In his excellent recent biography, Radical Wordsworth, Jonathan Bate points out that the landscape near the abbey doesn’t have the ‘sounding cataract’ or ‘tall rock’ or ‘mountain’ described in the poem. And he says the mystery may be solved by the fact that Wordsworth was such a vigorous walker, that ‘a few miles’ could have been as many as fifteen miles further up the Wye valley, where the landscape is much more rugged.

So it’s quite amusing to think of the great poet striding through the landscape so lost in thought that he didn’t realise how far he had walked, with all the literary critics and guidebook writers stumbling along behind him, struggling to keep up.

Walking was central to Wordsworth’s poetry, he often wrote about walking and walkers, and he composed many of his poems, just like ‘Tintern Abbey’, while out walking in the countryside.

And for me the experience of reading Wordsworth is very like going for a walk. His blank verse in particular feels like an extended ramble, where he often starts off by describing the sights and sounds of the natural world around him, and then before long he’s describing the memories and thoughts and feelings that arise in him as he walks. And I think in this portrayal of the walking experience, Wordsworth is very accurate.

I used to do a lot of walking in the countryside, as a teenager in Devon I walked over a lot of Exmoor and Dartmoor. And later on, I had the chance to go up to the Lake District and walk up there whether the hills are bigger and the valleys are deeper.

And what happens when you go for an extended hike, or certainly when I do it, is you start off by being very alert and aware of the beauty of nature, oh just look at those hills, and look! there’s a waterfall, there’s a little sparrow, there are some primroses, whatever. And all of these things stimulate the senses and also the emotions and eventually memories and daydreams, and if you’re really lucky, moments of clarity and insight.

So at the same time as you’re walking through the countryside, the physical landscape, you’re walking through your own memory, your thoughts, and your feelings about those thoughts – your own self. And so this movement between the outer work and the inner life is very, very characteristic of Wordsworth, and I think he is the preeminent poet of this kind of experience.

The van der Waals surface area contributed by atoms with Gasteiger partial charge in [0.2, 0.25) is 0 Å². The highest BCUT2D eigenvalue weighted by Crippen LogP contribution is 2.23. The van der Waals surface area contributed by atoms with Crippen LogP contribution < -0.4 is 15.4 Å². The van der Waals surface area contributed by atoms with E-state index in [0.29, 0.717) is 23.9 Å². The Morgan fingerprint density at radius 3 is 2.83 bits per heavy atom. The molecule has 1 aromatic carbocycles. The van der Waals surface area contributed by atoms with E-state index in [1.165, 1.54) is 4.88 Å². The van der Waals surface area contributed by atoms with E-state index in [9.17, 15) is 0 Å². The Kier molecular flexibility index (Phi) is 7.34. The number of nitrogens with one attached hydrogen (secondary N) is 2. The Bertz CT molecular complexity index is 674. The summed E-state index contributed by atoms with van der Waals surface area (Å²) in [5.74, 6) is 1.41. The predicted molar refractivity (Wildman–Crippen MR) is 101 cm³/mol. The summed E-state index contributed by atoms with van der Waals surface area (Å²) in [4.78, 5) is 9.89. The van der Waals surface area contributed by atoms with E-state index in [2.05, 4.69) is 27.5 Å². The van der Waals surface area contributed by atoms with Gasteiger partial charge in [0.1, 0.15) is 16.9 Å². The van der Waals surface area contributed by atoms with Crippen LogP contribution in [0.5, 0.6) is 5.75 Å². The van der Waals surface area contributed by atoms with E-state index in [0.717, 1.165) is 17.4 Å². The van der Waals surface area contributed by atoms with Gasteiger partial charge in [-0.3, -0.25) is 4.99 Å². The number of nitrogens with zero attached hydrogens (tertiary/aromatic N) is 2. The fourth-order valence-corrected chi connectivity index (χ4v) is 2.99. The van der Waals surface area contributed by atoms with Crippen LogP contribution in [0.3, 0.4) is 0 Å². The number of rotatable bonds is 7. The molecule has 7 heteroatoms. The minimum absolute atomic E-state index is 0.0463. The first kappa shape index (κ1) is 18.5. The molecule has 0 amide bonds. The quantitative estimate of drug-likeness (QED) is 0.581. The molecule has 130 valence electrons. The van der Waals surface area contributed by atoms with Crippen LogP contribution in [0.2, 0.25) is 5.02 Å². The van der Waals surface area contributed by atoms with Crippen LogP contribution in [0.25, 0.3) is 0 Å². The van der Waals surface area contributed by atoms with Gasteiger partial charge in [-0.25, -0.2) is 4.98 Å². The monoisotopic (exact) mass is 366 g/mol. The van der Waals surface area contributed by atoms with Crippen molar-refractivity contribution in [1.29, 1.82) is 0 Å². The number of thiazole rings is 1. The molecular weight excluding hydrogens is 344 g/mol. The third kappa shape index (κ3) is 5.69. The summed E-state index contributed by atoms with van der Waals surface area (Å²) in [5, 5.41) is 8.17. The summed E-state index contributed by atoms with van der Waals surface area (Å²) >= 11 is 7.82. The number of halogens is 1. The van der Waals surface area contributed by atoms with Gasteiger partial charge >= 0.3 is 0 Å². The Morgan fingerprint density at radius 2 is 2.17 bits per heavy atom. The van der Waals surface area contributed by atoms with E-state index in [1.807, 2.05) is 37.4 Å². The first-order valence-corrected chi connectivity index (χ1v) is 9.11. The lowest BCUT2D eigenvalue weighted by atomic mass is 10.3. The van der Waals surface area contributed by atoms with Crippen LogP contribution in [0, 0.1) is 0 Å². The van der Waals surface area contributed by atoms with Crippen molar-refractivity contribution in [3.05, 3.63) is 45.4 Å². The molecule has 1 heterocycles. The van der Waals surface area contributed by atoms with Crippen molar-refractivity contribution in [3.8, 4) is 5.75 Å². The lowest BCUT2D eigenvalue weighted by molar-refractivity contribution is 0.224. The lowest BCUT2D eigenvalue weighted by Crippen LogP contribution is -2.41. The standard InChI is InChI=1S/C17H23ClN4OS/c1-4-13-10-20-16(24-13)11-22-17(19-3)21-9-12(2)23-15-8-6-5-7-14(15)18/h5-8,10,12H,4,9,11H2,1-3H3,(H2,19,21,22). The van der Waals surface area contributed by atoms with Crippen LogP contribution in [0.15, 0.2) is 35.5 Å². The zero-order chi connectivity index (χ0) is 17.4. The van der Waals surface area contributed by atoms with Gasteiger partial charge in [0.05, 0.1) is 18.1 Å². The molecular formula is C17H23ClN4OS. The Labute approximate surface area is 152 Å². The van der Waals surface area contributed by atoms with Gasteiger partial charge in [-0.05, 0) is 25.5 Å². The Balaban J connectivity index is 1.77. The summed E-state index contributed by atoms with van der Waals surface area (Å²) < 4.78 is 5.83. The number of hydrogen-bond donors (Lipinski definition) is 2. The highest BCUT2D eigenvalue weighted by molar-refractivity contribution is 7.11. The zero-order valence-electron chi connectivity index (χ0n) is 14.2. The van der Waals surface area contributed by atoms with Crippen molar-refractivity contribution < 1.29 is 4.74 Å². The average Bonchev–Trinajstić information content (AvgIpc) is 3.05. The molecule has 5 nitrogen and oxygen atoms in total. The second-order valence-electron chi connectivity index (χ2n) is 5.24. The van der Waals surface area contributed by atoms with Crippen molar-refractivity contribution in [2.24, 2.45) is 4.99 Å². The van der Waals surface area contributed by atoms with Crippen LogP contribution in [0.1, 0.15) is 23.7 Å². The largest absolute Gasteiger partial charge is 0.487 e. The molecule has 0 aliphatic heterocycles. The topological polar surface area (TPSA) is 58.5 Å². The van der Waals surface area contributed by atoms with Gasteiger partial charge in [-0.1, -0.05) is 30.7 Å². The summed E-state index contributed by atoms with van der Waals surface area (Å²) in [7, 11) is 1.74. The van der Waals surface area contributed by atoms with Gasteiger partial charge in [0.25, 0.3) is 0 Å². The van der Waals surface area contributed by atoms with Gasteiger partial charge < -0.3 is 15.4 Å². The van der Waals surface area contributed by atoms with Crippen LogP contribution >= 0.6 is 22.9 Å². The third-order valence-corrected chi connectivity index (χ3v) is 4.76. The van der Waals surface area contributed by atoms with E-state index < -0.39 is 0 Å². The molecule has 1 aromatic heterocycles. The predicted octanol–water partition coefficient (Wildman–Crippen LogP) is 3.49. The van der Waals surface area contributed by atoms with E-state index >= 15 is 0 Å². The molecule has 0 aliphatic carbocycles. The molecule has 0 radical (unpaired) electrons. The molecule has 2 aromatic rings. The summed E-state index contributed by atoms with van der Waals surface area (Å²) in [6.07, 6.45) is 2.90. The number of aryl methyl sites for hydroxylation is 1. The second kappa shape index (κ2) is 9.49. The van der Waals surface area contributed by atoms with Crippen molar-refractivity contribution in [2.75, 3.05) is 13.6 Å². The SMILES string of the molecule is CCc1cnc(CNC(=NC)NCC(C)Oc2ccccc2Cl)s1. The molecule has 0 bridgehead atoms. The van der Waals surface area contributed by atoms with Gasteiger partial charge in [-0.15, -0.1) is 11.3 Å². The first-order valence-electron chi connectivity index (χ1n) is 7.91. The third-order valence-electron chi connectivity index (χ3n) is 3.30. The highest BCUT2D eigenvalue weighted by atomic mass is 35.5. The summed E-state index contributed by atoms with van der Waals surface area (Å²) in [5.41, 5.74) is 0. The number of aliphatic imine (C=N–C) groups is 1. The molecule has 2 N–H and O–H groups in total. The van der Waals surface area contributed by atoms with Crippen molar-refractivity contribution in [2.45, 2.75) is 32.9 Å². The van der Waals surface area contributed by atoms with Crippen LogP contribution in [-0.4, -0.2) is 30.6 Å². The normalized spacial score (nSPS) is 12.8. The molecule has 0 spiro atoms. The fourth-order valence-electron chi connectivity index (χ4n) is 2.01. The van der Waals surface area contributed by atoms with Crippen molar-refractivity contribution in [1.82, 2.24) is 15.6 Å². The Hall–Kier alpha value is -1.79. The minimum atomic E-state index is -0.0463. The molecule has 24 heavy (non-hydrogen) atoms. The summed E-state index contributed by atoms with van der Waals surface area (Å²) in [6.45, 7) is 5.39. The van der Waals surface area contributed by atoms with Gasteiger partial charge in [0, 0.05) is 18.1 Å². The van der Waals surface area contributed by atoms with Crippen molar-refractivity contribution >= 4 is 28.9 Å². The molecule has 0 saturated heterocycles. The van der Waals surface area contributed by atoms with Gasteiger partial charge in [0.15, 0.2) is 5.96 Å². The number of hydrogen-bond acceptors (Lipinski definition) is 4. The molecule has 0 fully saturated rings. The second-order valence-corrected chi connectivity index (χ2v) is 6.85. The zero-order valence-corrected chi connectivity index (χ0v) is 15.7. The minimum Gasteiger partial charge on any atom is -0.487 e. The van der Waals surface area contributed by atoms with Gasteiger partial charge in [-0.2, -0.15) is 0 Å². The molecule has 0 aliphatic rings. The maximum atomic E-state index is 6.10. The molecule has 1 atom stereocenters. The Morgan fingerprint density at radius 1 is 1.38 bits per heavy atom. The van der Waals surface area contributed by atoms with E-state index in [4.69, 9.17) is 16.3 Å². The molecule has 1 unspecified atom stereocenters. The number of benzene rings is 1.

Everyone knows that Wordsworth was a great nature poet. But he was also a great psychological poet – nature and the mind are constantly intertwined in his poetry, and there are even moments where the mind and nature seem to become absorbed in one another. And it’s not really obvious which is being absorbed in which. And those moments Wordsworth becomes a great mystical poet.

So if we take a close look at ‘Tintern Abbey’, here are the opening lines of the whole poem:

Five years have passed; five summers, with the length
Of five long winters! and again I hear
These waters, rolling from their mountain-springs
With a sweet inland murmur.

Right at the start of the poem he’s walking through a landscape and looking at its beauty and it’s triggering memories and thoughts, in this case his memory of walking the same route five years previously, as well as ‘Thoughts of more deep seclusion’. And this is very characteristically Wordsworthian, as is the fact that the poem gives us a dual perspective on Wordsworth’s life, as the older poet looks back at his younger self:

                                                I cannot paint
What then I was. The sounding cataract
Haunted me like a passion: the tall rock,
The mountain, and the deep and gloomy wood,
Their colours and their forms, were then to me
An appetite: a feeling and a love,

So first of all, let’s notice how closely intertwined the natural landscape is with Wordsworth’s thoughts and feelings: when he describes the waterfall, he doesn’t say ‘The sounding cataract / Fell from the tall rocks’, he says ‘The sounding cataract / Haunted me like a passion’. And when he does mention the tall rock and the mountain and the wood, he describes them not in themselves but in terms of what they meant to him:

                                                              the tall rock,
The mountain, and the deep and gloomy wood,
Their colours and their forms, were then to me
An appetite: a feeling and a love,

Next, we should mind the gap between Wordsworth’s older and younger self. He says ‘I cannot paint / What then I was’, emphasising the distance between the two selves. And in an earlier part of the poem he goes even further back, and remembers himself as a boy:

(The coarser pleasures of my boyish days,
And their glad animal movements all gone by,)

So there’s a sense of a divided self here, and the question naturally arises: who is the real self? Who is the real me? Is it the person ‘I’, in inverted commas, am now, looking back at my younger self? Or was the younger self the real me? And if so, which of my younger selves?

Jonathan Bate points out that this sense of a double consciousness was a hot topic among 18th century philosophers, but they tended to try to tie things up neatly, by arguing that the past and present selves were really the same. And one of the great things about Wordsworth, certainly at this stage of his career, is that he didn’t reach for the easy answer, he laid out the experience as he saw it – and as he heard and felt and thought it.

So Wordsworth the poet is acutely aware of this gap, but in ‘Tintern Abbey’ he says he’s deliberately avoiding nostalgia: